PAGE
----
The six declared candidates — State Sen. Anthony Williams, former City Councilman Jim Kenney, former Common Court Pleas Judge Nelson Diaz, former Michael Nutter spokesman Doug Oliver, former District Attorney Lynne Abraham and former State Rep. Milton Street — filed well over the 1,000 signatures needed, Citified reported. Just two outlier candidates — Rev. Keith Goodman and retired tow-truck driver Juan Rodriguez — were unable to garner the required signatures and dropped out of the race.
Perhaps the biggest surprise of Tuesday’s filings was the low number of signatures gathered by Abraham, who is considered a strong candidate in the race. Abraham collected just 3,624 signatures, coming in fifth out of the six. Street followed closely behind her with 3,261 signatures.
Citified’s Patrick Kerkstra gave two possible explanations for the low total. “Either Abraham’s campaign made a strategic call not to get worked up about the signature count, or they are having some organizational problems,” he wrote.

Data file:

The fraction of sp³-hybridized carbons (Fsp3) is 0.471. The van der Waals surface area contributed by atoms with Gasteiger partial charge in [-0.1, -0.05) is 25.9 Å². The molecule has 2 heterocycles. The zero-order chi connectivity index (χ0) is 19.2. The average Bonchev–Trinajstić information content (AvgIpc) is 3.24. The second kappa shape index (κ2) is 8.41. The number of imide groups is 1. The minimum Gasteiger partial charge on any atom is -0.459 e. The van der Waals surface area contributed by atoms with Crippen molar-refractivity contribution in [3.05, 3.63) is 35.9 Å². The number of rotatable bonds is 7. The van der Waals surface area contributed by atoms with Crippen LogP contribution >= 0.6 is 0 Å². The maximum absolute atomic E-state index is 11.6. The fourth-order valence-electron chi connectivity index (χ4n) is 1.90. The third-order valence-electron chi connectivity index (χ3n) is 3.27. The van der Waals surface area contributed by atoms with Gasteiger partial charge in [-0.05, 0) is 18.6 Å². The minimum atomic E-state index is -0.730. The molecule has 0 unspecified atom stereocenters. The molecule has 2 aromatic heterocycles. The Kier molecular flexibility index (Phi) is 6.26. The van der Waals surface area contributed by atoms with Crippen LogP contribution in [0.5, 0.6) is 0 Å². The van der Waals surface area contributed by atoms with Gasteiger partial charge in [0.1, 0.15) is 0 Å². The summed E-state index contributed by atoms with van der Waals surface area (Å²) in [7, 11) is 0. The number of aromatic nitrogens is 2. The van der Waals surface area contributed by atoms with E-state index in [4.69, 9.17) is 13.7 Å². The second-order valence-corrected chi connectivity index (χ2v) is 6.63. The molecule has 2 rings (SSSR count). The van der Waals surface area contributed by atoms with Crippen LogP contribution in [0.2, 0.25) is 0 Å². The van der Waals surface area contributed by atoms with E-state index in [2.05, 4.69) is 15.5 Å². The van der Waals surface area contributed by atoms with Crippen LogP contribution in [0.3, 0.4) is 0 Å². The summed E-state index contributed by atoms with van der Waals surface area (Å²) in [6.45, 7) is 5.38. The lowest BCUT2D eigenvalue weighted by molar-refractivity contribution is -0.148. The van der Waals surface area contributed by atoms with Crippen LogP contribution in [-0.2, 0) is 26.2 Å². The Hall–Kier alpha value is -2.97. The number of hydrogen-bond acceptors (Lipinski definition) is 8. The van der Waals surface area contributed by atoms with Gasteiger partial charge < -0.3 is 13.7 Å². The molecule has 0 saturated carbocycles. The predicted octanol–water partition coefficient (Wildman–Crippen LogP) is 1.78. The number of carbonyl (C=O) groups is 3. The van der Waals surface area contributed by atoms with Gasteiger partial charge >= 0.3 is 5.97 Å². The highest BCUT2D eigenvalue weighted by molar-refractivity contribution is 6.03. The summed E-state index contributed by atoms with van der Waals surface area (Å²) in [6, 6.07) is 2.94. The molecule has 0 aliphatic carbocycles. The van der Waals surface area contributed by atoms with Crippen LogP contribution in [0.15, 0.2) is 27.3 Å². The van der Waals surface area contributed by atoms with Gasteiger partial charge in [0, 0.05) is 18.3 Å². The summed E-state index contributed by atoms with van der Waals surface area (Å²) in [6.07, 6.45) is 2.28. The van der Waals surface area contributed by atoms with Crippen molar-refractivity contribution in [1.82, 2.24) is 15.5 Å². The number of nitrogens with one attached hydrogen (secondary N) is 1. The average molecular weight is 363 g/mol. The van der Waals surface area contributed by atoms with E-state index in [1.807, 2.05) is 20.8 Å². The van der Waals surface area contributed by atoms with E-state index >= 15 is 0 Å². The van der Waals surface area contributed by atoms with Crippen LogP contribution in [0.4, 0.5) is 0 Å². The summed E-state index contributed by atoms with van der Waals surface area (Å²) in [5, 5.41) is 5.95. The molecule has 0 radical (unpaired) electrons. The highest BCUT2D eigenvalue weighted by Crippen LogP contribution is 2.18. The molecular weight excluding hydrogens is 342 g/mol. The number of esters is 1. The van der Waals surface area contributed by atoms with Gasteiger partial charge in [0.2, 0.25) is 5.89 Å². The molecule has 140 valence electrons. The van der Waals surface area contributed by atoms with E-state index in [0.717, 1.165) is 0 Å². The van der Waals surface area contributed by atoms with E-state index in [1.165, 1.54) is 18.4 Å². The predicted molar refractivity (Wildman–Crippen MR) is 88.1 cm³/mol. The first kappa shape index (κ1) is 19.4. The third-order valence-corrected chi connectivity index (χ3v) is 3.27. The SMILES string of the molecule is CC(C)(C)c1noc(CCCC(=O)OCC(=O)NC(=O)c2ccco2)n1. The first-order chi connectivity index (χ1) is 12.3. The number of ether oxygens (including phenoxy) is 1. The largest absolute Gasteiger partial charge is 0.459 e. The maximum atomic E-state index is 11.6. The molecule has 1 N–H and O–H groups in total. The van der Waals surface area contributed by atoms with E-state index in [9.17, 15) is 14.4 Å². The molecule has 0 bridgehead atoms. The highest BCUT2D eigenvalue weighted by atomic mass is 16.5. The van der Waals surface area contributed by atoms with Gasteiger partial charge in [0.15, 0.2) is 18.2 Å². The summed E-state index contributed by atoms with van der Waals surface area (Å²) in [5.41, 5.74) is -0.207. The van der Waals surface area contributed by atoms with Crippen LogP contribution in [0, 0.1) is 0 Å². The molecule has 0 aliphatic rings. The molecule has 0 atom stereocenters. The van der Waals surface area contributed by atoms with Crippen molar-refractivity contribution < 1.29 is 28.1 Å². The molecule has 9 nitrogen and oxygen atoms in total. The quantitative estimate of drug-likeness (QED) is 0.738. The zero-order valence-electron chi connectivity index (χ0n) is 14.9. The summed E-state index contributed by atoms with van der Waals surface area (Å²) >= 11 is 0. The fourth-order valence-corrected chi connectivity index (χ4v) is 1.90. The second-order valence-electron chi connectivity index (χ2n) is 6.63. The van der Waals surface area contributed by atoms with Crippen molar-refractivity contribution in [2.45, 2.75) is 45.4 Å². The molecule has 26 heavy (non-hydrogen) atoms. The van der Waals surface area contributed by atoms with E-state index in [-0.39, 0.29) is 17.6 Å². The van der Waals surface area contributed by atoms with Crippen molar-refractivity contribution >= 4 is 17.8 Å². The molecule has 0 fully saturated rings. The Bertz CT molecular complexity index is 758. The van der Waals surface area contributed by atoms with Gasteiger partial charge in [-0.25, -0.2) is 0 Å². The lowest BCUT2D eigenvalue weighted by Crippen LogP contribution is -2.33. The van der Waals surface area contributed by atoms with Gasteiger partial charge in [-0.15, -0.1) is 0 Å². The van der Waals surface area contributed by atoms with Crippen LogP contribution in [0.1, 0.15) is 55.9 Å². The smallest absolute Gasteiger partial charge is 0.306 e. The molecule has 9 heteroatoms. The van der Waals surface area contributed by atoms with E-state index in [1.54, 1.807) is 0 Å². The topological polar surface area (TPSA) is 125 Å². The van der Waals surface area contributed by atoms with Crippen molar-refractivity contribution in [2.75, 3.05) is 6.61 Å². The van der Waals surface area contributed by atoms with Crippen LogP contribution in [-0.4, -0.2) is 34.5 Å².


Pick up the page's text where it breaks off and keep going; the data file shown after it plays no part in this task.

Williams led the pack of candidates, producing 15,269 signatures. Second was Kenney with 12,167 signatures.
No other candidate came close to these top two totals. Diaz totaled 4,939 signatures and Oliver brought in 4,125.
Overall, the number of signatures from this year’s candidate pool is significantly lower than the last mayoral race. In 2007, no candidate dipped below the 10,000 signatures filed by Tom Knox. Back then, Bob Brady led the 2007 pack with 24,000 signatures. Then came Dwight Evans with 17,000, Michael Nutter with 14,000 and Chaka Fattah with 12,000.
A high number of signatures can mean a strong campaign apparatus. And if signatures are taken to be an early advantage, then it would certainly seem like Williams is the clear frontrunner.
Even so, a lot can change in the two months leading up to the May 19 primary. As Kerkstra pointed out, “Brady’s early show of strength in 2007 didn’t exactly translate on election day.”